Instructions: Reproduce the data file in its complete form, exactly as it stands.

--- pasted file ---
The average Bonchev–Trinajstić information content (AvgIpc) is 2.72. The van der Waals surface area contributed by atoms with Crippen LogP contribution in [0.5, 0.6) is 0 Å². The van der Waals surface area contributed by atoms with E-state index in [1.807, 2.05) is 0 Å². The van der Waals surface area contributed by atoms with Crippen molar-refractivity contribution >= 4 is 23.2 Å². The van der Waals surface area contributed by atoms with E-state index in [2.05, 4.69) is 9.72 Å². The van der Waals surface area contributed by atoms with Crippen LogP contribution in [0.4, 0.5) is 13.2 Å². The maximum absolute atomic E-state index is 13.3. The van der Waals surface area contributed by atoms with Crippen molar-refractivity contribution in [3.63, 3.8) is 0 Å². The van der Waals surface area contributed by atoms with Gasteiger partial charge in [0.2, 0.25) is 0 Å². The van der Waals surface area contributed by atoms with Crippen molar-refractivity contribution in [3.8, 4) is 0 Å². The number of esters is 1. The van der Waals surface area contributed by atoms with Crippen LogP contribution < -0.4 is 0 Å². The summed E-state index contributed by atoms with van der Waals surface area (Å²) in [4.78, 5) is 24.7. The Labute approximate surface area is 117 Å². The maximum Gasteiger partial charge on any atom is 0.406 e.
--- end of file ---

The average Bonchev–Trinajstić information content (AvgIpc) is 2.72. The van der Waals surface area contributed by atoms with Crippen LogP contribution in [0.5, 0.6) is 0 Å². The van der Waals surface area contributed by atoms with E-state index in [1.807, 2.05) is 0 Å². The van der Waals surface area contributed by atoms with Crippen molar-refractivity contribution >= 4 is 23.2 Å². The van der Waals surface area contributed by atoms with E-state index in [2.05, 4.69) is 9.72 Å². The van der Waals surface area contributed by atoms with Crippen LogP contribution in [0.4, 0.5) is 13.2 Å². The maximum absolute atomic E-state index is 13.3. The van der Waals surface area contributed by atoms with Crippen molar-refractivity contribution in [3.63, 3.8) is 0 Å². The van der Waals surface area contributed by atoms with Gasteiger partial charge in [0.2, 0.25) is 0 Å². The van der Waals surface area contributed by atoms with Crippen molar-refractivity contribution in [3.8, 4) is 0 Å². The number of esters is 1. The van der Waals surface area contributed by atoms with Crippen LogP contribution < -0.4 is 0 Å². The summed E-state index contributed by atoms with van der Waals surface area (Å²) in [4.78, 5) is 24.7. The Labute approximate surface area is 117 Å². The maximum Gasteiger partial charge on any atom is 0.406 e.